Wherefore art thou, Verona?

Wednesday, July 15, 2015

Okay so my Shakespeare English may be wonky but maybe some photos will make up for it. I hope you have a 'cuppa or an glass of wine in front of you because this one's a doozy!

Rach and I hopped on a sleeper train in Paris and 6 hours later, woke up in a whole new world. Well...country at least.

We picked going to Verona on a whim. It was on the way between France and Austria, and seemed like a good spot - gelato, pasta, the usual Italian drill. What we weren't expecting was one of the most gorgeous cities either of us had ever been to, I seriously wore my camera out. Another epic AirBnb score, we found ourselves on the top floor of an Italian apartment with an entire studio to ourselves, with rooftop views yet again. Staying in someone else's home may seem strange at first, but I urge you to give AirBnb a go if you haven't already - I have stayed at some absolute gems in my experience and for a fraction of what a hotel would cost.

^^ One of the views from the rooftop windows. Out of this world!

We had no real plan or set in stone things to see - we knew Verona was famous for Romeo & Juliet but that was pretty much it. After settling in and resisting the urge to lounge in our apartment all day, we took to the streets in search of the sights...and gelato.

Torre dei Lamberti, Verona's tallest tower which began its construction in 1172 turned bell tower in 1779. The two bells had their own meanings, one used to signal the end of the working day and the other to raise alarms in case of fire. Plonked right in the Piazza delle Erbe there's a handful of restaurants in the square as well as a bustling market.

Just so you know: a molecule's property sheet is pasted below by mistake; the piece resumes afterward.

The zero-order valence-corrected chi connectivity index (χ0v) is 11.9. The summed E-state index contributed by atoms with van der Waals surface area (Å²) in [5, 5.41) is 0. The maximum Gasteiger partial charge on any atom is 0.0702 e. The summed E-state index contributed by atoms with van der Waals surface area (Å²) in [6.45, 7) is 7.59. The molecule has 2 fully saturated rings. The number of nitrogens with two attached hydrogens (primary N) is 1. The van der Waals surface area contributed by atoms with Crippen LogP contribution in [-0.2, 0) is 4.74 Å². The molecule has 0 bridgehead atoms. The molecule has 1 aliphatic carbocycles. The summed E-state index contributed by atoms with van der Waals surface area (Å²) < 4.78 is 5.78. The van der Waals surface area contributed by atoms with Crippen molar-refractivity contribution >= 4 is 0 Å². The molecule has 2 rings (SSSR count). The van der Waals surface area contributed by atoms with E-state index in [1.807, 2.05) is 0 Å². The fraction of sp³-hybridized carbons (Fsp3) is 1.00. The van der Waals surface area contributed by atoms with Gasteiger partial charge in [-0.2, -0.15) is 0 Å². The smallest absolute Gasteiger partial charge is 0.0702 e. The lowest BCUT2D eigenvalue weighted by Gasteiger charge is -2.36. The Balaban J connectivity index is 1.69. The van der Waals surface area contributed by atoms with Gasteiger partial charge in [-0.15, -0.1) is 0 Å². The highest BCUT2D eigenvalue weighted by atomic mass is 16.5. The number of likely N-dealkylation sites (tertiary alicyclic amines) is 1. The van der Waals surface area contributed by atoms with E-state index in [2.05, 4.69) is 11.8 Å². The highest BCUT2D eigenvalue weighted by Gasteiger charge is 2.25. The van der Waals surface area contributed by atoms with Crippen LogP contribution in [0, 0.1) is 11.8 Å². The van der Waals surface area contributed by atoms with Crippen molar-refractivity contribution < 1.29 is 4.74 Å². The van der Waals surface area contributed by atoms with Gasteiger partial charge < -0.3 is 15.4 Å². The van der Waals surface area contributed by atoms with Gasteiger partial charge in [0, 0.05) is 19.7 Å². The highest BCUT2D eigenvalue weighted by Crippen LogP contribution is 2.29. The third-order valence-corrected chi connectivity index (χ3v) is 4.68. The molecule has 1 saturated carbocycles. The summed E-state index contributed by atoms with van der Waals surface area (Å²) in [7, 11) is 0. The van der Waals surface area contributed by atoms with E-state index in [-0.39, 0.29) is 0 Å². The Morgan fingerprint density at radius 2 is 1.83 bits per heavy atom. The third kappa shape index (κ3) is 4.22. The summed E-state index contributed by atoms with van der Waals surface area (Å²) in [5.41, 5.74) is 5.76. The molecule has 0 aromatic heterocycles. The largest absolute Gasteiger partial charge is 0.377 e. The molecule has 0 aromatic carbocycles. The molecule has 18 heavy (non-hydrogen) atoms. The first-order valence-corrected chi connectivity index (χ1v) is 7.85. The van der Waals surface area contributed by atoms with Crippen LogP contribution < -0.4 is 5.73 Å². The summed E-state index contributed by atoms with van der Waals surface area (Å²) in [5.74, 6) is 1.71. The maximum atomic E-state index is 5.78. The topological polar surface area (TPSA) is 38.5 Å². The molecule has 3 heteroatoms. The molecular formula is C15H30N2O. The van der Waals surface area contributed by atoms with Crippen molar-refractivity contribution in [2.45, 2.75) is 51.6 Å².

While this fountain was built in 1368, the statue Madonna Verona dates back to 380 AD from the Roman era.

The Verona Arena, a Roman amphitheater built in 30 AD that could host more than 30,000 spectators in its prime. Nowadays it hosts concerts and operas - including Paul McCartney, One Direction, The Who, Whitney Houston, and many more.

The Scaliger Tombs, five gothic monuments in celebration of the Scaliger family who ruled Verona during the 13th & 14th centuries.

Verona Cathedral across the river.

The Casa di Giulietta (Juliet's house) was by far the most touristy place in the city. Lots of elbowing here and there, and the house wasn't even open for visitors yet! You can pay to go inside the 13th century house but most people use this as an opportunity to go out on the balcony for a photo - sorry to burst your bubble but this was actually added in the 20th century. While we love Instagram as much as the next guy, we saw the bits we wanted to see and were on our way. Located super central, definitely worth a visit for any Shakespeare (ok, Leonardo DiCaprio) fans.

San Giorgio in Braida, Roman Catholic church built in the 16th century.

Verona Cathedral up close and personal. Built 1187 and beautiful, but Rach and I were confused why this is the called the Duomo di Verona......where's the dome?!

Sant'Anastasia, completed in 1400.

WHEW! Still there? Here have some sugar, you need to keep your energy up...

Onwards into the evening we go!

The duomo at dusk....but really, where's the dome?

Sant'Anastasia again, a wee bit further away this time.

Time for pasta and wine, your scrolling finger earned it. Ok fine, and tiramisu. When in Rome Verona, right? This restaurant was located right in Piazza BrĂ¡, right next to the arena. Normally this could mean mediocre tourist food but we were well impressed with our meal! The service was great and the pasta was greater.

You win gold star if you made it through all of these photos - and this is just the tip of the iceberg from my camera. 1 hour from Venice and 2.5 from Milan - seriously y'all. Add Verona to your list of Italian getaways!

What's your favourite city in Italy? Have you ever been surprised by a less popular city?

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